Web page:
The skin lesions found in the periorbital region of the mare agree with the description of granulomatous skin lesions described in other case reports in different countries (Bezerra- Junior et al., 2010, Mosbah et al., 2012, Cardona et al., 2014, Tartor et al., 2020), where cutaneous lesions are reported in anatomical regions in direct contact with stagnant water contaminated with zoospores of P. insidiosum, so lesions in high regions of the head are not common. However, the first case with pythiosis lesions within the nasal cavity of a pregnant mare and antibodies for P. insidisum in three horses was reported in Thailand (Tonpitak et al., 2018, Mar Htun et al., 2021).

The diagnosis of pythiosis is primarily based on the observation of the clinical features of skin lesions. Similarly, it is important to establish the differential diagnoses of these lesions, as they are often misdiagnosed as cutaneous habronemiasis, exuberant granulation tissue, or sarcoids, so it is important to perform histopathological studies for definitive diagnosis.

The histopathological findings of this case agree with those described by Márquez et al. (2010), where the Splendore-Hoeppli phenomenon and the identification of septate hyphae could be observed. This phenomenon is considered an adaptive strategy of the etiological agent with the aim of ensuring its proliferation and survival in the host tissue, which can be confirmed by the presence of viable hyphae within the eosinophilic reaction (Martins et al., 2012).

The treatment of choice for P. insidiosum remains surgical resection of all affected tissue. However, some studies have shown that the combination of surgical resection and systemic antibiotics such as amphotericin B and miconazole, administered via regional perfusion in the affected extremities, obtained a resolution of 92% (Worster at al., 2000, Dória et al., 2012). In contrast, Pires et al. (2013) only obtained 60% resolution of pythiosis skin lesions with amphotericin B. This type of combination therapy is performed when the lesion has invaded other types of anatomical structures, such as muscles, tendons and bones, which cannot be surgically removed.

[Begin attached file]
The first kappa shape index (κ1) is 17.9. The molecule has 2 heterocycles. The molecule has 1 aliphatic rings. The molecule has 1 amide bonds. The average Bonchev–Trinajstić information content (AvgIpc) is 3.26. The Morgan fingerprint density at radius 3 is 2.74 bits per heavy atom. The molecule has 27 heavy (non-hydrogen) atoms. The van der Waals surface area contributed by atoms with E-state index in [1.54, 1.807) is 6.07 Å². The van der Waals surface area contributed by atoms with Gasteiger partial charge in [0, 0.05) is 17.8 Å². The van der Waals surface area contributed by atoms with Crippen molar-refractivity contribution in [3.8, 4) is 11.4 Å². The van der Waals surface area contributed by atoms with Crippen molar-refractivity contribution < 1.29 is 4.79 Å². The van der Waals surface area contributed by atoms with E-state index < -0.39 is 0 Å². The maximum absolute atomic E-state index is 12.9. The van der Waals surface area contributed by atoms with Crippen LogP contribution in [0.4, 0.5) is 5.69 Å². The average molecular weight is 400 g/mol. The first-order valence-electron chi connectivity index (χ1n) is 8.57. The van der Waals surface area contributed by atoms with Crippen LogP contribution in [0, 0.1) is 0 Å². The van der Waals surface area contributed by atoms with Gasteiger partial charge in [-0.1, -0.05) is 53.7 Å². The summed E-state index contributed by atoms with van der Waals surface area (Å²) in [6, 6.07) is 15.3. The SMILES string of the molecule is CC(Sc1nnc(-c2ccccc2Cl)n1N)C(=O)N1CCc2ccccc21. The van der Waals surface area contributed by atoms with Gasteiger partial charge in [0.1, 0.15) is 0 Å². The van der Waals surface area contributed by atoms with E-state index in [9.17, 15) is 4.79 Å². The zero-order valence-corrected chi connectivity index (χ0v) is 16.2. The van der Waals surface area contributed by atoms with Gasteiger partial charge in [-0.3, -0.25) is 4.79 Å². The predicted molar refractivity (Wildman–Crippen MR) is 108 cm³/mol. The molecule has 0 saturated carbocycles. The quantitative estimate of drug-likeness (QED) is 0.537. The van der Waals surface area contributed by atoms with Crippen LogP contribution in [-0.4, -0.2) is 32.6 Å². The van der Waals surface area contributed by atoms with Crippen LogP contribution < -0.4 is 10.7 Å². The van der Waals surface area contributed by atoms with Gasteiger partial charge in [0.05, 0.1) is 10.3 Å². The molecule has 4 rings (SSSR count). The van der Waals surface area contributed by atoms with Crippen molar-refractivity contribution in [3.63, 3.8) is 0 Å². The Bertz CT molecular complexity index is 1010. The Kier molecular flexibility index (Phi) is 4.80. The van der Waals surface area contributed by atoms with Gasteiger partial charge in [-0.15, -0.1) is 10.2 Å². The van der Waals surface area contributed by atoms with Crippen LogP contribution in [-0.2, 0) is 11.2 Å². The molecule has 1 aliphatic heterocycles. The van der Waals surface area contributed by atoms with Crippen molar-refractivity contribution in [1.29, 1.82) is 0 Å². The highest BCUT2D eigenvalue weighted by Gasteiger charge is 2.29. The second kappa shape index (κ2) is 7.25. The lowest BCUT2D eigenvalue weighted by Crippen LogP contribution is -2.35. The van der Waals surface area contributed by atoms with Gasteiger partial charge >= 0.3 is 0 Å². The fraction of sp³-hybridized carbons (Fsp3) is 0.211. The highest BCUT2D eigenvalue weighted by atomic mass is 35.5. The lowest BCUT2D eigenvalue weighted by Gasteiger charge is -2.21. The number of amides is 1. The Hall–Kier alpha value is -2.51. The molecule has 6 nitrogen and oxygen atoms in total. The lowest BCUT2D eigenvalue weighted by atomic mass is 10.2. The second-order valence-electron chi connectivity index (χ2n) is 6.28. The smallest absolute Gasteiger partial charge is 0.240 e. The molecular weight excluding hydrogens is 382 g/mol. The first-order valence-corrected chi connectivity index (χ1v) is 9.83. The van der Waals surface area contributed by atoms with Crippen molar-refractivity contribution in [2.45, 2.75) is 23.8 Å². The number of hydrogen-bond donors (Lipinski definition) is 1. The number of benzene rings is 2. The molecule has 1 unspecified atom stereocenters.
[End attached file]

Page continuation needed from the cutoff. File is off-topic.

In case surgical resection is partial due to the depth of the lesion, immunotherapy based on proteins from P. insidiosum hyphae can be used, which has had an efficacy of 90% in cases of acute lesions of less than 60 days and 20% in chronic cases that exceed two months (Mendoza et al., 2003, Mendoza et al., 2005). The immunological response was similar to that reported by Pereira et al. (2011), where seven days after inoculation of the first dose of the immunotherapeutic, the mare no longer showed evidence of P. insidiosum lesions or pruritus and began the wound remodeling phase (Figure 4).

Figure 4 Initial phase, proliferation and remodeling. (a) Initial post-surgical lesion; (b-f) images show the proliferation and remodeling phases. At the end of the treatment only a scar lesion is seen with complete resolution of the case. 

The success of immunotherapy is based on the fact that it promotes a shift from an antibody-mediated to a cell-mediated response. Normally, a type 2 (Th2) helper lymphocyte-regulated response predominates, with release of interleukins (IL) 4 and 5 and activation of eosinophils and mast cells, resulting in eosinophilic inflammation. In contrast, immunotherapy favors a response regulated by type 1 helper lymphocytes (Th1), with release of IL-2 and IFN-y and activation of T lymphocytes and macrophages, which destroy P. insidiosum (Loreto et al., 2014). Despite the curative properties of immunotherapy, Santos et al. (2011b) reported that the antibodies produced are probably not sufficient to prevent reinfection in the short and long term.


The successful outcome of treatments for cutaneous pythiosis depends critically on prompt diagnosis and early treatment with combination therapies for a good prognosis. This is the first case report documenting the diagnosis of P. insidiousum in equines in Veracruz State.


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Code: e2021-66.

Received: September 11, 2021; Accepted: December 07, 2021